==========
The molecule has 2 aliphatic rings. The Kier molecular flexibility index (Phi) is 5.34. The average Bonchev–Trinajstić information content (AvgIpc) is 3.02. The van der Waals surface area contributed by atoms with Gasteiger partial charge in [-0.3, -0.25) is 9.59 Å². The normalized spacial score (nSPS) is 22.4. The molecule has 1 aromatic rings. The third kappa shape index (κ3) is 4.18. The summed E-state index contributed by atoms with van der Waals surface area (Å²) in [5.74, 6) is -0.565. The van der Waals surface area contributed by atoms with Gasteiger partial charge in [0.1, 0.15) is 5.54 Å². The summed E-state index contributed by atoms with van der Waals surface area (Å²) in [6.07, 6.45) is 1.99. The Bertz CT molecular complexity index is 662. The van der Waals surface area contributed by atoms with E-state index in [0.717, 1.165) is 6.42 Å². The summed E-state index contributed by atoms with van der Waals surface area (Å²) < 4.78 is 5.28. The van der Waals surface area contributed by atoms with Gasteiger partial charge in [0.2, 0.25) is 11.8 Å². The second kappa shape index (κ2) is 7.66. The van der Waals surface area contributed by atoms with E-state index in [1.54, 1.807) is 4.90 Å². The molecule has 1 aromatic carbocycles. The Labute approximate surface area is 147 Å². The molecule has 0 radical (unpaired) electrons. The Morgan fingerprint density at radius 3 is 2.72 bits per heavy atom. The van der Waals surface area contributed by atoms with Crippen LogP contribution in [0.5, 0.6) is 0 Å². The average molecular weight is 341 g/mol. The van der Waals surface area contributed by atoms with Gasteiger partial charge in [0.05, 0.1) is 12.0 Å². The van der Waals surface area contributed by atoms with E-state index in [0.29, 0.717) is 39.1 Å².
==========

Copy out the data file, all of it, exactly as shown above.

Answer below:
The molecule has 2 aliphatic rings. The Kier molecular flexibility index (Phi) is 5.34. The average Bonchev–Trinajstić information content (AvgIpc) is 3.02. The van der Waals surface area contributed by atoms with Gasteiger partial charge in [-0.3, -0.25) is 9.59 Å². The normalized spacial score (nSPS) is 22.4. The molecule has 1 aromatic rings. The third kappa shape index (κ3) is 4.18. The summed E-state index contributed by atoms with van der Waals surface area (Å²) in [5.74, 6) is -0.565. The van der Waals surface area contributed by atoms with Gasteiger partial charge in [0.1, 0.15) is 5.54 Å². The summed E-state index contributed by atoms with van der Waals surface area (Å²) in [6.07, 6.45) is 1.99. The Bertz CT molecular complexity index is 662. The van der Waals surface area contributed by atoms with E-state index in [0.717, 1.165) is 6.42 Å². The summed E-state index contributed by atoms with van der Waals surface area (Å²) < 4.78 is 5.28. The van der Waals surface area contributed by atoms with Gasteiger partial charge in [0.2, 0.25) is 11.8 Å². The second kappa shape index (κ2) is 7.66. The van der Waals surface area contributed by atoms with E-state index in [1.54, 1.807) is 4.90 Å². The molecule has 1 aromatic carbocycles. The Labute approximate surface area is 147 Å². The molecule has 0 radical (unpaired) electrons. The Morgan fingerprint density at radius 3 is 2.72 bits per heavy atom. The van der Waals surface area contributed by atoms with Crippen LogP contribution in [0.5, 0.6) is 0 Å². The average molecular weight is 341 g/mol. The van der Waals surface area contributed by atoms with Gasteiger partial charge in [0.05, 0.1) is 12.0 Å². The van der Waals surface area contributed by atoms with E-state index in [0.29, 0.717) is 39.1 Å².